25,000 miles of qualifying flights in a given year is a costly endeavor. By way of example, the average domestic flight within the United States is approximately 1,100 miles. Moreover, the price of an average coach fare is $300. Based on these figures, a consumer has to spend over $6,800 just to acquire 25,000 in qualifying miles.
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United offered the Premier Membership tier — and the attendant benefits — to
every customer that belonged to the Mileage Plus program through emails, written correspondence, and the representations on its website. 19. Importantly, these terms were not merely gratuities that United could change or
modify at any time based on its whims. Rather, they constituted an offer for a unilateral contract supported by bargained-for consideration, which customers could only accept by purchasing 25,000 miles worth of airfare in a particular calendar year. Thus, while United may have reserved the right to change the terms of its Premier program going forward, that did not give United the right to withhold contractual benefits that had already been earned. 20. Accordingly, those customers who became Premier Members by flying 25,000
qualifying miles in 2011 were contractually entitled to receive free Economy Plus seating and two free checked bags on every United flight throughout all of 2012. United’s Breach of Contract 21. Notwithstanding the millions of dollars it reaped from Premier Members, United
failed to honor its end of the bargain. 22. On March 3, 2012, United unveiled its post-merger frequent flier program. The
combined program, known as “MileagePlus” (the same name as United’s former frequent flier program, save for the absence of any space between the words), effectively consolidated the frequent flyer programs of United Airlines and Continental Airlines. Under the new MileagePlus program, the membership tier known as Premier was renamed as “Premier Silver Elite.” 23. More importantly, United unilaterally reduced and devalued the benefits provided
to Premier Members, who were now known as “Premier Silver Members.” 24. As detailed above, United expressly promised that those customers who became
Premier Members by flying 25,000 qualifying miles in 2011 would receive free upgrades to -5-
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Economy Plus seating at the time of booking throughout 2012. Under the terms of MileagePlus, however, these newly minted Premier Silver Members could only receive this free upgrade at the time of check-in — a task that is all but impossible. As one source explains: For many members, Economy Plus is seen as a huge plus for the MileagePlus program. Because entry-level elites are the last in line for upgrades, they rarely get upgraded, and often end up in coach. Unlike other airlines without an intermediate section between coach and business class, United has an Economy Plus section and lowlevel elites could rely, at the least, on up to five extra inches of legroom. But even this perk is endangered and they won't know until check-in whether they'll be seated in Economy Plus or at the back of the plane. Milepoint member Mackieman expressed his disappointment with his comment, "While most of the changes make sense, for me personally, it is a major bummer to see that Silvers lose the ability to select E+ at booking. I'm sure most folks (especially those of a higher status) don't care, but that was the single biggest draw of my loyalty (meager though it may be) to the company." 3 25. United also expressly promised that those customers who became Premier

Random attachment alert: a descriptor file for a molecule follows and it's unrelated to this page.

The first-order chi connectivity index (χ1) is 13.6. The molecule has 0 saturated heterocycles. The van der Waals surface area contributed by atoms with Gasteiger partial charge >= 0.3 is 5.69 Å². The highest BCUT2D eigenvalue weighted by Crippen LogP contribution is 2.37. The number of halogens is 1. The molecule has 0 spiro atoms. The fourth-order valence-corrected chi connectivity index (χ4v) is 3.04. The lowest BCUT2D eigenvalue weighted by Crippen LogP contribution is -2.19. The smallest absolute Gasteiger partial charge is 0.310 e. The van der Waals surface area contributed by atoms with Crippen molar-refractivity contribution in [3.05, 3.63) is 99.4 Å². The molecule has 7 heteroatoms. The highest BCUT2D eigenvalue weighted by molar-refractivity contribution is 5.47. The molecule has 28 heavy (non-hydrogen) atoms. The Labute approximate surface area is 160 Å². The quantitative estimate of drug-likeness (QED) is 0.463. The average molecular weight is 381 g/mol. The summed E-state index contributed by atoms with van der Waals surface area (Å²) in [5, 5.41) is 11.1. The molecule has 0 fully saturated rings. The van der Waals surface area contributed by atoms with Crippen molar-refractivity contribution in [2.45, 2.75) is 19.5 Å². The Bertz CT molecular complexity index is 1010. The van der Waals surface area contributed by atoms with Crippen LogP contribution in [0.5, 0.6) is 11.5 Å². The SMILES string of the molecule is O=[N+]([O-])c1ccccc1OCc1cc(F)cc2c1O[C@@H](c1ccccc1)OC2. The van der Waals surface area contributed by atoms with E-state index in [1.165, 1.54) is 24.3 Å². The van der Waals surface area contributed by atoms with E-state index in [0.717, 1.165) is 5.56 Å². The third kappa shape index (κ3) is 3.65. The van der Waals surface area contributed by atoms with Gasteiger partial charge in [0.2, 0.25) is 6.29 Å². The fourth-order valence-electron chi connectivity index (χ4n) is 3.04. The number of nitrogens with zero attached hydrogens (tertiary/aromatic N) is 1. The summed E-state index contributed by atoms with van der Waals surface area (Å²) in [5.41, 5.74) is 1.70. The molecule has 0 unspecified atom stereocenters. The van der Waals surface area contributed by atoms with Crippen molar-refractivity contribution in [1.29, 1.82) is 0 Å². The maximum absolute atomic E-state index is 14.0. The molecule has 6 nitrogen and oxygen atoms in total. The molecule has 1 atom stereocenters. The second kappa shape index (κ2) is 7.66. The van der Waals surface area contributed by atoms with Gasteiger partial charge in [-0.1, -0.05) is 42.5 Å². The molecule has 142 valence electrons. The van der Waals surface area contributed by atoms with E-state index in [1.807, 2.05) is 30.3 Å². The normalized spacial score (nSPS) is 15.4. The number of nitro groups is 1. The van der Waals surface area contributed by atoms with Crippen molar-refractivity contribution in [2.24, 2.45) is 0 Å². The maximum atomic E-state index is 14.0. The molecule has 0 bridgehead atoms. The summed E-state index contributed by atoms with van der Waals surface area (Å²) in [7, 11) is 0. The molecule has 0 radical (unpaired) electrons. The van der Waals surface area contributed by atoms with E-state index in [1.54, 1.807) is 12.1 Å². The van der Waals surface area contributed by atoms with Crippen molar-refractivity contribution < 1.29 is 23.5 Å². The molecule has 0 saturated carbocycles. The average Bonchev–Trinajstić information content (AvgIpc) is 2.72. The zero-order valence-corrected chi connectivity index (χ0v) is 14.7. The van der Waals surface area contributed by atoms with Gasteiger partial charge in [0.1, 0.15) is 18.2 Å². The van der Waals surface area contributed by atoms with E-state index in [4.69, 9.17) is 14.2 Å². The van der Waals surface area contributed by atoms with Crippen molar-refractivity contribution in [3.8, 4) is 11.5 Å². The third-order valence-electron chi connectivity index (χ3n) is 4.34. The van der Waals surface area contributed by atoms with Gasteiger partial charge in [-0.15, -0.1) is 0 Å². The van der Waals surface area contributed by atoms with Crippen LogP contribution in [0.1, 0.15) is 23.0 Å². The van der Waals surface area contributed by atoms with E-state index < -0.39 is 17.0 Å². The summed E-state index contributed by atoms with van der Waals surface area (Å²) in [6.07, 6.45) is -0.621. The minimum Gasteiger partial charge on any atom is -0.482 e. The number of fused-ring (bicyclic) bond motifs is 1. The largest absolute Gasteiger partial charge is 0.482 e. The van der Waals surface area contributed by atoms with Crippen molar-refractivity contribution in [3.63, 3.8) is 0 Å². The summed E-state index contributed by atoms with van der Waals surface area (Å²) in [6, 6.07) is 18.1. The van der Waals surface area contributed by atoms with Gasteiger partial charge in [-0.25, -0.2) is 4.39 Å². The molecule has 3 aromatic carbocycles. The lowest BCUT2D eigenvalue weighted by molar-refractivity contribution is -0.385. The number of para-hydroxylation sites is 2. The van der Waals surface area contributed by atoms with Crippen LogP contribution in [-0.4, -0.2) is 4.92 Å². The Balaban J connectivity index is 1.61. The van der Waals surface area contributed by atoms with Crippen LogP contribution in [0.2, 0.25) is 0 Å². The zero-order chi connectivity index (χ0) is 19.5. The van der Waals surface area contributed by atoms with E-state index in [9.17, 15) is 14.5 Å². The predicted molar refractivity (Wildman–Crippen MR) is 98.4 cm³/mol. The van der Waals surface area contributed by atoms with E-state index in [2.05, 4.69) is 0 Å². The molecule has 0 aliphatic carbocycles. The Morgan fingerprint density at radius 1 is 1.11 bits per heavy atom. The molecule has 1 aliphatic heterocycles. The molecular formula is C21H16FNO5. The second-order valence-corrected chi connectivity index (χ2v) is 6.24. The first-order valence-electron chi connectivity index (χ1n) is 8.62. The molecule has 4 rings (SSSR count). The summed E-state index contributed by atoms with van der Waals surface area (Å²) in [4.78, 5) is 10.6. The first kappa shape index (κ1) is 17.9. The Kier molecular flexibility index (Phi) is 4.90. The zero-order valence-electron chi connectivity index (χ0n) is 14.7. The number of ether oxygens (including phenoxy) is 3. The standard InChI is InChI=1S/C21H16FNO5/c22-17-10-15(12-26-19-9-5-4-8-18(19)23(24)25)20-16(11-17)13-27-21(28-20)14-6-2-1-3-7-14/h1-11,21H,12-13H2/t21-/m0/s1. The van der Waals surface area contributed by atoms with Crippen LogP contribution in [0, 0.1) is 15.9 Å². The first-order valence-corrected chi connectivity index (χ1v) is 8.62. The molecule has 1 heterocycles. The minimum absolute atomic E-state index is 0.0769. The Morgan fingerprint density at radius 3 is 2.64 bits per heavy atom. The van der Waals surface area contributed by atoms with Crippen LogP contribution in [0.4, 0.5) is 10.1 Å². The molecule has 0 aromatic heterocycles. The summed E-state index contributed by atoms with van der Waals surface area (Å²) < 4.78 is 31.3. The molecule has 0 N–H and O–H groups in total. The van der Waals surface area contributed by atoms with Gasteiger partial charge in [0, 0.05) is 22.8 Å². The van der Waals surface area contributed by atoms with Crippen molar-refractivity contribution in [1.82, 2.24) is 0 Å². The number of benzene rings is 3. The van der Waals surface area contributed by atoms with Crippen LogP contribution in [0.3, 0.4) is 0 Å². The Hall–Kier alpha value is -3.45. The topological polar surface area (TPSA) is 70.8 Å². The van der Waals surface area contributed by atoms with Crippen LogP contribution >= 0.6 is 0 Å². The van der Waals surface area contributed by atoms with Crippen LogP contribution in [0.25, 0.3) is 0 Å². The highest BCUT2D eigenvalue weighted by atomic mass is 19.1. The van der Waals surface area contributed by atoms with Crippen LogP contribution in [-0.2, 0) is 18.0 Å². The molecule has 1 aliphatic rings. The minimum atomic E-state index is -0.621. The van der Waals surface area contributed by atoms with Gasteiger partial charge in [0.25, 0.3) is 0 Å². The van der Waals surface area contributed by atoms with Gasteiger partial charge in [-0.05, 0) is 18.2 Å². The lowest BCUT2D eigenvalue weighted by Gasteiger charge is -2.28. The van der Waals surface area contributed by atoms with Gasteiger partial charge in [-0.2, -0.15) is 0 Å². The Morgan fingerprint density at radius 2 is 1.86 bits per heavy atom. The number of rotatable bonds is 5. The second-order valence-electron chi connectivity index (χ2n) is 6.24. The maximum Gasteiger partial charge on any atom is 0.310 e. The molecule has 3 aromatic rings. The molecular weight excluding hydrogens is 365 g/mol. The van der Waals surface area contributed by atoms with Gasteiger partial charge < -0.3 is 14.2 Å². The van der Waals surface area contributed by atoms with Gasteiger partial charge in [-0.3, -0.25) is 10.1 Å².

Members in 2011 were entitled to check two bags for free on each flight. Nevertheless, United reduced this benefit to one free checked bag under the terms of MileagePlus. 26. In short, United induced its customers to become Premier Members by promising
to provide specifically enumerated benefits in exchange for the purchase of airline tickets. And though United reaped millions of dollars from the customers that acted on those representations, United refused to honor its obligations. Facts Pertaining to Plaintiff 27. For over twenty years, Plaintiff Daniel Banakus has been a loyal customer of
United and a Mileage Plus member. During this time, Plaintiff chose to fly exclusively on
The New United MileagePlus Takes Off, INSIDEFLYER, November 2011 Issue, available at http://www.insideflyer.com/articles/article.php?key=7305.
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United — even when rival airlines offered more affordable fares — for the sole purpose of maintaining his status as a Premier Member. 28. In 2011, Plaintiff flew over 25,000 qualifying miles with United, thereby
maintaining his status as a Premier Member throughout 2012, as well as the attendant benefits described above. 29. But when Plaintiff’s membership tier transformed from Premier to Premier Silver
Elite on March 3, 2012, United wrongfully and unjustly stripped away the bargained-for-benefits that he had already earned the preceding year. V. 30. CLASS ACTION ALLEGATIONS
Plaintiff brings Counts I, as set forth below, on behalf of himself and as a class
action pursuant to the provisions of Rules 23(a), (b)(2), and (b)(3) of the Federal Rules of Civil Procedure on behalf of a class defined as: All persons who reside in the United States and who became Premier Members by flying 25,000 qualifying miles with United in 2011 (the “Class). Excluded from the Class are United and its subsidiaries and affiliates; all persons who make a timely election to be excluded from the Class; governmental entities; and the judge to whom this case is assigned and any immediate family members thereof. 31. Certification of Plaintiff’s claims for classwide treatment is appropriate because
Plaintiff can prove the elements of his claims on a classwide basis using the same evidence as would be used to prove those elements in individual actions alleging the same claims. 32. Numerosity – Federal Rule of Civil Procedure 23(a)(1). The members of the On
Class are so numerous that individual joinder of all Class members is impracticable.
information and belief, there are thousands of consumers who have been damaged by United’s wrongful conduct as alleged herein. The precise number of Class members and their addresses is -7-